The bike handling improved if anything with the extra weight. Once I got used to the dynamic of having the weight behind me, the ride seemed even truer and more stable than unloaded. Descending was the same, there wasn’t a moment where the added weight had me feeling nervous. The Yukon feels tremendously stable in all situations.
On the flats, the configuration and gearing of the bike meant that I could effortlessly average very reasonable speeds if I wanted, much more so than a standard “touring bike.”
In summary, just jump on the Yukon and go! Panniers or not, it’s nimble!
The Van Nicholas Yukon is an odd mix of genres, it seems to me, but it works. In the head tube angle (72), the fork trail (70mm) and seat tube angle (73.5) the numbers look on the “touring bike” end, but when it comes to the chainstay length (42.5cms), and the wheel base (101.5cms), it looks more like a cyclo/road setup – a bit more bunched up. The overall effect is that while it’s a reasonably relaxed ride, you do get the feeling of the bike being tucked right in underneath you. This is especially noticeable when you are out of the saddle (yes, with an adjustment in riding style, and a bit of confidence, you can get out of the saddle with the panniers loaded) – the front wheel release is right below you and at first gave me the impression of being too far forward (overbalancing almost). I don’t think about it or notice it anymore, but the fit is tight.
Another “keep the concentration” moment is when descending, because of the tucked up effect, the front can feel slightly unstable if the descent is bumpy. I’m a cautious downhill rider and haven’t had any mishaps, but I’m careful. The result of this overall tight’ish geometry is the very positive reward for effort that comes with the Yukon – what I put on the pedal goes straight to the road.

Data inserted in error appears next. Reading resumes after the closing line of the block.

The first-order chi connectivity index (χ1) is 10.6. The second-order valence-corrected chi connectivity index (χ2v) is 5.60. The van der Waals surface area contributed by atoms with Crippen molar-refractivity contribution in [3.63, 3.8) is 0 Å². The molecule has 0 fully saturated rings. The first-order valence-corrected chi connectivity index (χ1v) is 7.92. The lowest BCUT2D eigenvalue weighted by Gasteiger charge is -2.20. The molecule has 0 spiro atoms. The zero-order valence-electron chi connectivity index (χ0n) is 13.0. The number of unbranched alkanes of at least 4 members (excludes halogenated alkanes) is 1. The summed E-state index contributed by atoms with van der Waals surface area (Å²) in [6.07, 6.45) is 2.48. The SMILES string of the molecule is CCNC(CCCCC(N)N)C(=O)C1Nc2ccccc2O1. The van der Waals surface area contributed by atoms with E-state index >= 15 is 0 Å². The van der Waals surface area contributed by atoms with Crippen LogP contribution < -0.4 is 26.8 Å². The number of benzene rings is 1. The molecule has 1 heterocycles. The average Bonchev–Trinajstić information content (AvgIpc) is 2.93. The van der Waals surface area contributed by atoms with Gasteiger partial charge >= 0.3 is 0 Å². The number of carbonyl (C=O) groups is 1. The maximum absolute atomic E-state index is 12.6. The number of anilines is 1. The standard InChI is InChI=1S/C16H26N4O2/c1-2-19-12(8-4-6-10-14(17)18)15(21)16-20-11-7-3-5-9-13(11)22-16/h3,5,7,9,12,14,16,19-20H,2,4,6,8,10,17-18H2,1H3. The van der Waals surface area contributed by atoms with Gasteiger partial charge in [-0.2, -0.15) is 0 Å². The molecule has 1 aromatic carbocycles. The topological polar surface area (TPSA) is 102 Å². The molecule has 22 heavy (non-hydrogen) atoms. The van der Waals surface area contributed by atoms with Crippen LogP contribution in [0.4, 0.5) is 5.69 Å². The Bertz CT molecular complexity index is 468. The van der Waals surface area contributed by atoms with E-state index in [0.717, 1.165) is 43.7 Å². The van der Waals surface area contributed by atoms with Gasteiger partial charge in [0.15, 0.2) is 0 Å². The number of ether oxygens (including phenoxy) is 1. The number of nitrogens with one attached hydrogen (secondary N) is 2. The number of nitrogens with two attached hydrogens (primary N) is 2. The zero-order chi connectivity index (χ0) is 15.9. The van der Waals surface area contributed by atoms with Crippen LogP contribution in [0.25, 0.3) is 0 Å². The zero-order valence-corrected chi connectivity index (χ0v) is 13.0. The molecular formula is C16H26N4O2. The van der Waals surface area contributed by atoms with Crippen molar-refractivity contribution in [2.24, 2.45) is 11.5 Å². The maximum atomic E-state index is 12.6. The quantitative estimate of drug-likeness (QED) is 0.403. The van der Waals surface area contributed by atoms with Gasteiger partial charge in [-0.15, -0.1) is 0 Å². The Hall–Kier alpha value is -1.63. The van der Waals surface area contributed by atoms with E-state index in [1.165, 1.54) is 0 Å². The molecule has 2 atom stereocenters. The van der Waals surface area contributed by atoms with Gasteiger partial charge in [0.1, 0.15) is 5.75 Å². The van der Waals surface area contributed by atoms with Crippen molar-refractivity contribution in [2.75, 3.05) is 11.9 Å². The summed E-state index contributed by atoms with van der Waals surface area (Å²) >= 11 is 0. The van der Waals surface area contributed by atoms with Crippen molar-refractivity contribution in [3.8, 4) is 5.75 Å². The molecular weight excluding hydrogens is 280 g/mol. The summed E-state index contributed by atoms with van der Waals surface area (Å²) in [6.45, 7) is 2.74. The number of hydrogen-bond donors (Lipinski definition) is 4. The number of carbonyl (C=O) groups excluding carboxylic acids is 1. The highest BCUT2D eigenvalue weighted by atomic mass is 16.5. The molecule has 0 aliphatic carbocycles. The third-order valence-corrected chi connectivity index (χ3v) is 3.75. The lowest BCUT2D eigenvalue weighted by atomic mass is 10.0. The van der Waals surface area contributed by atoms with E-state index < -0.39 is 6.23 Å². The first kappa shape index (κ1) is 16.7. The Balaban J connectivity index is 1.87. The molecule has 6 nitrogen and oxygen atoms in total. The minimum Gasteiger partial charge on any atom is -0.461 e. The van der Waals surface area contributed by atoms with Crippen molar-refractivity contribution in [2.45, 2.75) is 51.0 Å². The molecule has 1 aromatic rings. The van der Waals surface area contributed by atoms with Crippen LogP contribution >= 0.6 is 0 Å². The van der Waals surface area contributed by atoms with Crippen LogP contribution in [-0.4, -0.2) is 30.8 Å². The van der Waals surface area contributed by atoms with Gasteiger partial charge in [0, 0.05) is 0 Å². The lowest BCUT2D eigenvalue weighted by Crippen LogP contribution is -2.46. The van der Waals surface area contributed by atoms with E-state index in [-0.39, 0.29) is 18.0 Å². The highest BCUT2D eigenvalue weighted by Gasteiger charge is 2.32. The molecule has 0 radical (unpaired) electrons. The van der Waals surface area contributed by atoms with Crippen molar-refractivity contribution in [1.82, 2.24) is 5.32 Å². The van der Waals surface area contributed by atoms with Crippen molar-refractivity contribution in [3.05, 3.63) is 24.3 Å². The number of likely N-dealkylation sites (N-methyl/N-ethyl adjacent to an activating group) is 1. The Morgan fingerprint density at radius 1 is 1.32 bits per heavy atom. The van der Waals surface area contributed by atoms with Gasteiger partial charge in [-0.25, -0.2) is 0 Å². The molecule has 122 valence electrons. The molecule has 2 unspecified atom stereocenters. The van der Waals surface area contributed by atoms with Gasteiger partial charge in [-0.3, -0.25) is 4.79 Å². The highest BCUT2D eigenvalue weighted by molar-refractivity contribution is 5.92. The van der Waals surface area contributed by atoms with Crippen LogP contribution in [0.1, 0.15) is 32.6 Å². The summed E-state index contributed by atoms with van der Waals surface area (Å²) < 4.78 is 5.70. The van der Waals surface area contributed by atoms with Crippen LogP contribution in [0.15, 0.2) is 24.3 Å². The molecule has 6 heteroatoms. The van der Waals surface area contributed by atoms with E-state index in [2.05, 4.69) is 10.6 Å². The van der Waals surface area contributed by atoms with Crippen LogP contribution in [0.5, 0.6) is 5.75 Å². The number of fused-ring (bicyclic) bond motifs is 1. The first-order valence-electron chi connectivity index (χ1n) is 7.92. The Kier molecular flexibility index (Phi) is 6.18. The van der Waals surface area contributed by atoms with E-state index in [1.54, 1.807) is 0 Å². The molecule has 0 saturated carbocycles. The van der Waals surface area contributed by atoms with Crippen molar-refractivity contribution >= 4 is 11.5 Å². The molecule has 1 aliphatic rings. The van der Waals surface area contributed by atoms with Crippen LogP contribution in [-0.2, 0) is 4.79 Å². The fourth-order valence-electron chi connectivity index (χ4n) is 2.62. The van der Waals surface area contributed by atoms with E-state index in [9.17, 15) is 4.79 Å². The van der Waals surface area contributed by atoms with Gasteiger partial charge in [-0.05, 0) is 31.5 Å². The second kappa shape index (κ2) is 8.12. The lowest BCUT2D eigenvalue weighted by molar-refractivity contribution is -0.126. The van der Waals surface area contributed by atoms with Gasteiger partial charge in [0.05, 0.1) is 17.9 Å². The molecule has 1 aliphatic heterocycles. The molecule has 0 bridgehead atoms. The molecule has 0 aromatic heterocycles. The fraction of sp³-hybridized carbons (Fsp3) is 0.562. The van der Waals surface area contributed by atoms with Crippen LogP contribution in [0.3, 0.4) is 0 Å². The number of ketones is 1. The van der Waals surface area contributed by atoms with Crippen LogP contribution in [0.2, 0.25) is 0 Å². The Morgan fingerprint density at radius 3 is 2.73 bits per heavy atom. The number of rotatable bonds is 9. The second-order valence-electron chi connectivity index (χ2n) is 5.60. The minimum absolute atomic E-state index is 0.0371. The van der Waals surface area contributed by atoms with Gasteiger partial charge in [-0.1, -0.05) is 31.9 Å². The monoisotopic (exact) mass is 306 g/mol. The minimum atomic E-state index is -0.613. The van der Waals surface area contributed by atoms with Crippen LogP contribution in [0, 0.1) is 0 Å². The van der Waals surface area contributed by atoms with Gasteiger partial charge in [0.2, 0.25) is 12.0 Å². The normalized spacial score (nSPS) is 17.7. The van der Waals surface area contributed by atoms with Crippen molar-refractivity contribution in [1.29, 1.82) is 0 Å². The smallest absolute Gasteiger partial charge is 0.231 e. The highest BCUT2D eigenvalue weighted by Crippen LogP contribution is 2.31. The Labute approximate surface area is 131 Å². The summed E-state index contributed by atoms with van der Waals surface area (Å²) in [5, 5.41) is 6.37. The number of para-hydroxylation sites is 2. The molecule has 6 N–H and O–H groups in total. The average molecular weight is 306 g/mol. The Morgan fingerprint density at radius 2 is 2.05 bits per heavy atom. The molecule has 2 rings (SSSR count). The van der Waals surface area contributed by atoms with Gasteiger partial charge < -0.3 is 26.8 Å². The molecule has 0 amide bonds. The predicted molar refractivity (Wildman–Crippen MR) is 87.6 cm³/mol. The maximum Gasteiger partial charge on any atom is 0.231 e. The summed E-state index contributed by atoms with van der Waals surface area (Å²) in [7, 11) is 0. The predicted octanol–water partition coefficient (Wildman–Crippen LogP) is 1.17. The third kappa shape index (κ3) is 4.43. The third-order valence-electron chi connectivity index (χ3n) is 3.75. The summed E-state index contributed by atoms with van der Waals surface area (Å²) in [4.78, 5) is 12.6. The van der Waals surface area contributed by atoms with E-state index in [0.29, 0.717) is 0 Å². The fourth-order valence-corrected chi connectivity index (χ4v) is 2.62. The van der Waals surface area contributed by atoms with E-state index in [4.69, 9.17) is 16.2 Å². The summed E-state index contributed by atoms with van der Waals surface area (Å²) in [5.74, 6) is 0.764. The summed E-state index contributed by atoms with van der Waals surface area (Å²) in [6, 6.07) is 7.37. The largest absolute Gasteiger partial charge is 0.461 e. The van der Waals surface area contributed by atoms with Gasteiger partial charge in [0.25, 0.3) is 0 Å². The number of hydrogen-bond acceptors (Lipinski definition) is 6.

Pros And Cons?
The pros clearly take the prize. While it’s a mid-priced bike, you’ll be riding it for a long time, so you get your money’s worth. Stability, build, handling, durability, quality, genuinely multi-purpose, and comfortable… the pros go on. There has never been a single day that I wished I could get off the bike due to discomfort or any of the multitude of nagging aches and pains we’ve all experienced.
The only con I have (which is probably a consequence of the tight geometry in the wheel base and chainstay length), is that there is about 1.5 cms of toe overlap on the front wheel, highlighted especially when the mudguards are on. I’m used to it now, but it takes a bit of getting used to and requires adjustment to the riding style, plus full concentration whenever you have to negotiate intersections, sudden stops, or it’s late after a big day out and so on. I’ve only fallen off once, at an intersection, in a group. It all looked pretty clumsy, and I felt a bit of a novice, but no harm done. On another occasion in Taiwan, my toe hit the mudguard, which took quite a deal of time to repair afterwards, (the mudguard that is!). I think that if Van Nicholas ever re-designed the Yukon frame, a couple of centimeters extra up front to cut out the overlap would be a great improvement, if they haven’t already done so.
The Van Nicholas Yukon – In Summary
The Van Nicholas Yukon is a fabulous titanium “all-rounder” for the rider who does a bit of everything. It’s well worth the money! Just watch the toes and the bumpy descents.